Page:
Schools Expected To Pass Va. Test

Published 4:59 pm Tuesday, September 25, 2012

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The Farmville Herald

CUMBERLAND – Cumberland School Superintendent Dr. Amy Griffin announced the preliminary results for the 2012-2013 State Accreditation and Federal Accountability reports during September's School Board meeting. The preliminary results indicate that all three schools will be fully accredited by the state, but that the Elementary and Middle School will most likely not meet the federal government's Annual Measurable Objectives (AMO).

The Virginia Department of Education announced in June that Virginia schools no longer need to comply with the benchmarks established by No Child Left Behind after United States Secretary of Education Arne Duncan approved a waiver submitted by the state Board of Education. In the past, Virginia schools received Adequate Yearly Progress reports, which VDOE described as “arbitrary and unrealistic” in a recent press release.

The old Annual Yearly Progress benchmarks had been set with the goal of all students demonstrating grade-level proficiency in reading and mathematics by 2014. Now, state schools are judged according to federal Annual Measurable Objectives.

The new AMO benchmarks are set with the goal of reducing the failure rate in reading and mathematics by 50 percent by 2019. The AMOs also take into account achievement in specific demographic subgroups, while the previous federal reports did not.

Dr. Griffin announced that the reports were not final because they are “still working on the math.” In the preliminary report, the high school did meet federal AMOs. The elementary and middle school did not. “However,” Dr. Griffin was quick to say, “we are not a priority or focus school, which is a good thing, because with that comes a lot of strings attached.”

The new federal AMO reports determine priority and focus school standing by a school's relative success in comparison to all other state schools. Priority schools are five percent of Title I schools in Virginia with the lowest overall student achievement. Focus schools are the 10 percent of state Title I schools with the lowest achievement of students in three subgroups.

According to VDOE, the three subgroups, or Proficiency Gap Groups, have historically “had difficulty meeting the commonwealth's achievement standards.” The Proficiency Gap Groups are: 1- students with disabilities, English language learners and economically disadvantaged students, regardless of race and ethnicity; 2- African-American students, not of Hispanic origin; 3- Hispanic students, of one or more races. Gap Groups 2 and 3 also include those students that were already deemed to be a part of Gap Group 1. For example, a Hispanic student who also has a disability would be considered a member of both Gap Group 1 and 3.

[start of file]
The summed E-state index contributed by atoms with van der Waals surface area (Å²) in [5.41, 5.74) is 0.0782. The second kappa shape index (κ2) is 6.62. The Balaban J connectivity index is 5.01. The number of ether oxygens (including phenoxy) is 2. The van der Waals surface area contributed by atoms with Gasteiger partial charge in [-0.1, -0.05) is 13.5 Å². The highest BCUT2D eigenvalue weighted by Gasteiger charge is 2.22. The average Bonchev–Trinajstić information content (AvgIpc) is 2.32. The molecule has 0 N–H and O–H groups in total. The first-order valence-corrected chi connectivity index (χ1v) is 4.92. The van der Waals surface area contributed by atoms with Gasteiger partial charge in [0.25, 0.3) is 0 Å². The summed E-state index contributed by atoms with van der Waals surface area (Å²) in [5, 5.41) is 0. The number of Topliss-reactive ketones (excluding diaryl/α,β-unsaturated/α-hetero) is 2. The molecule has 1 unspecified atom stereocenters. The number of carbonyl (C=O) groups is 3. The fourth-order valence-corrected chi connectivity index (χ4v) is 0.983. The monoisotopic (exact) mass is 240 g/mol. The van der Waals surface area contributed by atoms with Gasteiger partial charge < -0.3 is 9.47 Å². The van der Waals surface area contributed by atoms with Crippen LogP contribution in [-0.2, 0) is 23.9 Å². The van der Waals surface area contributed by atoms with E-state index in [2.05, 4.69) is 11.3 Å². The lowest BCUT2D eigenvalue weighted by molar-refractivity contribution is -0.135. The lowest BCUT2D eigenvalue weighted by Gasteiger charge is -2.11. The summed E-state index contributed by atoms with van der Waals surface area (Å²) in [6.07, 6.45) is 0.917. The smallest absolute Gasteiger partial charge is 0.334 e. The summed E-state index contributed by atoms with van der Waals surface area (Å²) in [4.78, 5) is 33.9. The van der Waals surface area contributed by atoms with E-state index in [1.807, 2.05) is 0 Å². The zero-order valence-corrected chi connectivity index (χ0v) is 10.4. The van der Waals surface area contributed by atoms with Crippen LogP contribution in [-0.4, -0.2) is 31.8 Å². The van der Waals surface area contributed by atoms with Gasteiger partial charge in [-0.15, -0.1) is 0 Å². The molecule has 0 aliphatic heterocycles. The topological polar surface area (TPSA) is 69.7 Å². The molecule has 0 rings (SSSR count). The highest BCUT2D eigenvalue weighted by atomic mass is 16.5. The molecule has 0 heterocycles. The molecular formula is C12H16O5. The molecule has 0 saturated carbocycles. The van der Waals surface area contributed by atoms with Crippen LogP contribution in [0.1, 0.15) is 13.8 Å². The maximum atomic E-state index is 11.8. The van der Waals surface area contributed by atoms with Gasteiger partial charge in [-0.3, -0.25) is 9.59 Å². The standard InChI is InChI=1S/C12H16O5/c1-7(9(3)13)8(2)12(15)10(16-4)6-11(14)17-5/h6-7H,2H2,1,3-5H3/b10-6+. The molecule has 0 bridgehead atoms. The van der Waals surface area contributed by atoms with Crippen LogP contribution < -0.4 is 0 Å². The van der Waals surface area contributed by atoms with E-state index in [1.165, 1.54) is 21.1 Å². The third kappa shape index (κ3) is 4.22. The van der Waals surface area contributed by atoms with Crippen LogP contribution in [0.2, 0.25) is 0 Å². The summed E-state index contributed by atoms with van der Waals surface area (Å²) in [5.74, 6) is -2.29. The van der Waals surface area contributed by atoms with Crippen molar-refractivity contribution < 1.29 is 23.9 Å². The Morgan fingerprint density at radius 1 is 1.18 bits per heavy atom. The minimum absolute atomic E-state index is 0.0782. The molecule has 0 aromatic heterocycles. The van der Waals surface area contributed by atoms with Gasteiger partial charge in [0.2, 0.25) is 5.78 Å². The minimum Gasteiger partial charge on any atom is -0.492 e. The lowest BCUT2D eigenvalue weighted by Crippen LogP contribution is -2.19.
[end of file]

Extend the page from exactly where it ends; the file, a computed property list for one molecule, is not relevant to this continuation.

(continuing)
Priority and Focus schools are subject to state-approved and monitored school-improvement interventions.

VDOE plans to report state accreditation ratings later this month.

Advisory Committees

The board voted to approve the advisory committees and members for the upcoming school year. Board Chairwoman Ginger Sanderson, District One, was excited that “community involvement on those committees has significantly increased” since she began. This year there will be a total of nine committees: Career and Technical Education, School Health/Family Life Education, Special Education, Federal Programs, Technology, Talented and Gifted, Capital Improvement, Comprehensive Plan and School Safety. Sanderson suggested that the school had possibly kept more committees than are required by the state.

Board Goals

Sanderson commented on board members' interaction with local legislators, as set out by the board goals. She was pleased that the board had maintained an active presence throughout last year's budgetary process and over the summer. However, she reminded members that the budgetary process begins again in October, and encouraged them to keep “making sure our voices are heard.”

Board Comments

The overriding theme of the board member comments was enthusiasm over a smooth start to the school year.

Board member Eurika Tyree, District Three, commented on the energy she was seeing in the High School and Middle School this year from the students, faculty, teachers, parents and even the custodians: “Everyone seems excited and energetic and have a lot of positive things to say about … the opening of the school and how things have come along this far. So continue to do the good work, principals. Continue to show that moral support to your staff. Keep up the energy with the kids. And if you do that, I know you'll be exhausted by the end of the school year.”

Sanderson encouraged everyone to continue following the website,, and twitter feed, @CuCPS. She was very proud of how frequently they were updated and reminded the community that with these resources “we can find out anything we need to know about our schools. And it is a phenomenal way to make sure we are demonstrating 21st Century skills for all.” She was also impressed with the excitement she had seen in the Middle, High and Elementary Schools.

The next School Board meeting is scheduled for October 15, the third Monday of the month, since the second Monday falls on Columbus Day.